If a reigning monarch (let’s say a king) abdicates in favor of his son, what exactly is the ex-king’s status and position? Does he revert to being a prince or the Duke of whatever?
As far as European royalty goes, is there a point at which the crown of a certain country has been vacant so long that it’s considered extinct? e.g., is someone still clinging to the title of “heir to the Polish throne”? And does it make a difference if the country was absorbed by another monarchy (Poland conquered by the Russian Tsar), as opposed to a revolution by the lower classes (Russia)?
Yes, that’s what happened to the last king of G.B, you’ll recall. He bacame the Duke of Windsor.
There are long lists of “pretenders to the thones”, the actual official term for the un-coronated heirs to the thone. They all are playing “government in exile”, but with varying grins on their faces. They keep up the pose mainly for fame and to attract monied supporters to sponge off of.
A family can go on claiming to be the legitimate royal family of a country for as long as it wants. How long anyone will take them seriously is another matter. There are, as Lumpy says, many royal families in exile, including Greece, Romania, Albania, Bulgaria and Italy. There are also various aristocrats in Germany who retain titles like “Prinz von und zu …”, but who make no claim on actual authority.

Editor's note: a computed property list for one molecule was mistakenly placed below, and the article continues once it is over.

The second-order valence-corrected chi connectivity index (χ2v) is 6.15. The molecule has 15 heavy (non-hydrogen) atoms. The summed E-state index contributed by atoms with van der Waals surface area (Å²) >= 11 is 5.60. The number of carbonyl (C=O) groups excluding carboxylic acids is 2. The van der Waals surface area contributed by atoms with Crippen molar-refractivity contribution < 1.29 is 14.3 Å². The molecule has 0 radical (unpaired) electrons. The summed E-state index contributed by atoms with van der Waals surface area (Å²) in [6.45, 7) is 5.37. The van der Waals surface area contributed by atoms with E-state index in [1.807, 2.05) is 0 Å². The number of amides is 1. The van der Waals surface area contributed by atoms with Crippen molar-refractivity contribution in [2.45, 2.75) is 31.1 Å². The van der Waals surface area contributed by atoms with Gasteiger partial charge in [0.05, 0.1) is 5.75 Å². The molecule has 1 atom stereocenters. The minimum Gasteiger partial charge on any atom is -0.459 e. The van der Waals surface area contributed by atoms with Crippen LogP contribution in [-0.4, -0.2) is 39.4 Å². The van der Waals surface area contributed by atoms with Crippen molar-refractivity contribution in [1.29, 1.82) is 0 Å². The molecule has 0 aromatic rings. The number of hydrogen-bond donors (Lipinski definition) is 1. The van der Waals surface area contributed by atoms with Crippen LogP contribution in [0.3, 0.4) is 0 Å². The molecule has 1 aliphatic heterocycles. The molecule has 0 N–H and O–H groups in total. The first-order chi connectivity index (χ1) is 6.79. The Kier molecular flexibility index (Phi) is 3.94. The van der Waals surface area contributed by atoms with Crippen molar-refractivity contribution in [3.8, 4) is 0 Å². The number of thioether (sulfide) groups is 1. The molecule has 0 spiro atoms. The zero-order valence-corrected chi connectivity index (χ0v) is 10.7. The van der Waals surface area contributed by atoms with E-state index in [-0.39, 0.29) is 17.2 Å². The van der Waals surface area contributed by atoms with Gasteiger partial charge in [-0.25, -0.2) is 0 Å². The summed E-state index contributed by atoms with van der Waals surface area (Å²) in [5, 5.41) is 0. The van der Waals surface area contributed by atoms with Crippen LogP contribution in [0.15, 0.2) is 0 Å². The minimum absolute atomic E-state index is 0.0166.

Poland is a special case however. Poland/Lithuania had an elective monarchy (known as the noble republic) before the partitions, and since it wasn’t hereditary, nobody can say he is the rightful king, based on ancestry. After 1815, a puppet kingdom persisted with the Tsar as king of part of Poland, so you are correct that this would have helped to suppress a native monarchy.
What Poland did have for years was a government in exile. During WWII the government set up shop in London, and most did not return because of the Communist takeover. This government went on issuing proclamations, etc., at least into the eighties.
There’s a saying that can be applied to those who wait for a throne to come to them:
“The distance between genius and insanity is measured by success.” ~ The Marquis de Sade
In the case of Edward VIII, he didn’t revert to any former title. The new king, George VI, gave him the title of “Duke of Windsor,” which was an entirely new creation. [Minor quibble with little me: Edward VIII was not the last king of the U.K.; his brother, George VI was the most recent king, succeeded by his daughter, Elizabeth II.]
Mind you, Edward’s abdication was highly controversial, and was not a “retirement,” as suggested in the OP. He abdicated for love, and did not leave an heir of his body on the throne.
For a better example, considered the Netherlands. I believe that the current Queen’s mother and grandmother both abdicated in the “retirement” sense - maybe our friendly Coldfire could help explain?
A question comes to mind off of *jti’s question, which could have affected Edward, Duke of Windsor. Why would a monarch have to renounce any of the titles he/she had before the coronation? It is my understanding that Elizabeth II holds a few “minor” titles, though I can’t remember off-hand what they are. If she resigned, couldn’t she just keep them?